had not filed an answer in the civil action. Well aware that
the $15, 000 deposit had been returned, and even though
respondent had prepared the settlement release which applied
to the sellers and their agents (Matrone was at all times
acting as the sellers' agent), respondent sought and
obtained a default judgment against Matrone on November 12,
2015. On December 18, 2015, he filed a motion for an oral
proof of claim, with a hearing date of January 22, 2016.
However, in his pleading he misidentified Matrone, and the
notice was forwarded to the wrong address. Matrone did not
receive the motion or notice of the hearing date.
January 22, 2016, respondent and Paul Ruggieri appeared
before a hearing justice on the scheduled motion. Matrone was
not present. At the beginning of the hearing the justice
specifically inquired of the respondent: "Are the
defendants in default?" The respondent did not advise
the court that his clients had previously received the return
of their deposit. Rather, he responded: "Yes, your
honor. There's only one we are seeking relief against
court heard the testimony of respondent's client. The
respondent elicited testimony that Matrone did not refund the
$15, 000 deposit. However, he did not ask his client if the
deposit had been returned by anyone else. He further asked
his client: "[A]re you asking this Court for the entry
of default judgment against her for that amount, $15, 000,
plus interests and costs?" The client answered:
that the $15, 000 deposit had been returned, the hearing
justice entered a judgment against Matrone for return of the
$15, 000, plus statutory interest, costs, and an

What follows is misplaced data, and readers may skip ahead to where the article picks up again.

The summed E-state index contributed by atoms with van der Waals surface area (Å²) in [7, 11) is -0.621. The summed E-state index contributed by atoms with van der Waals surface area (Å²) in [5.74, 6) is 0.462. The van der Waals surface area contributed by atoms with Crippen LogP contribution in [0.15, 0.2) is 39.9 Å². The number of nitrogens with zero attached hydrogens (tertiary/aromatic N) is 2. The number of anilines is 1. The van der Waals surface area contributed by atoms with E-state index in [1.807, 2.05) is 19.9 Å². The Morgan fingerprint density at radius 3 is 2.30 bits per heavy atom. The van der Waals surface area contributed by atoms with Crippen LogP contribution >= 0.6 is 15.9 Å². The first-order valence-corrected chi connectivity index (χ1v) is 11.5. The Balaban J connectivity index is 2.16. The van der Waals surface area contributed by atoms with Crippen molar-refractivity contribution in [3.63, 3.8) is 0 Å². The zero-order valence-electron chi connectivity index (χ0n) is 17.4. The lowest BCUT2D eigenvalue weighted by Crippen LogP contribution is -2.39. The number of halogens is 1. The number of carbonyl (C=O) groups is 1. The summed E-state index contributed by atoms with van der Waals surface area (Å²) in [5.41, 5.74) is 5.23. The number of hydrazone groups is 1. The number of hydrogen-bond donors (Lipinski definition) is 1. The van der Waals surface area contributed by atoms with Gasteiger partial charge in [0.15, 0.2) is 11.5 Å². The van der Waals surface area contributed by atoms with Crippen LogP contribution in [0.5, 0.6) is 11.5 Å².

attorneys' fees award. Matrone became aware of the
judgment when she was served with an execution. On her
behalf, the William Raveis agency obtained legal counsel, and
on March 31, 2016, respondent consented to an order vacating
the judgment against Matrone. On October 7, 2016, the civil
action against Matrone was voluntarily dismissed with
prejudice, and with no judgment, interest or costs.
January 6, 2017, Matrone filed a complaint with Disciplinary
Counsel. The respondent was fully cooperative with
counsel's and the board's investigation. The board
filed formal charges against respondent, which he did not
contest. After a hearing, the board concluded that respondent
had violated several of the Rules of Professional Conduct in
his pursuit of a judgment against Matrone after his clients
had executed a release of all claims and received the return
of their deposit. We will address each of those findings in
the sequence presented by the board.
the board concluded that respondent violated Rule 3.1,
entitled "Meritorious claims and contentions." That
rule provides, in pertinent part: "A lawyer shall not
bring or defend a proceeding, or assert or controvert an
issue therein, unless there is a basis in law and fact for
doing so that is not frivolous, which includes a good faith
argument for an extension, modification or reversal of
existing law." The respondent was or should have been
well aware that any claims his clients may have had against
Matrone were extinguished upon the negotiated settlement, the
return of the Ruggieris' deposit, and ...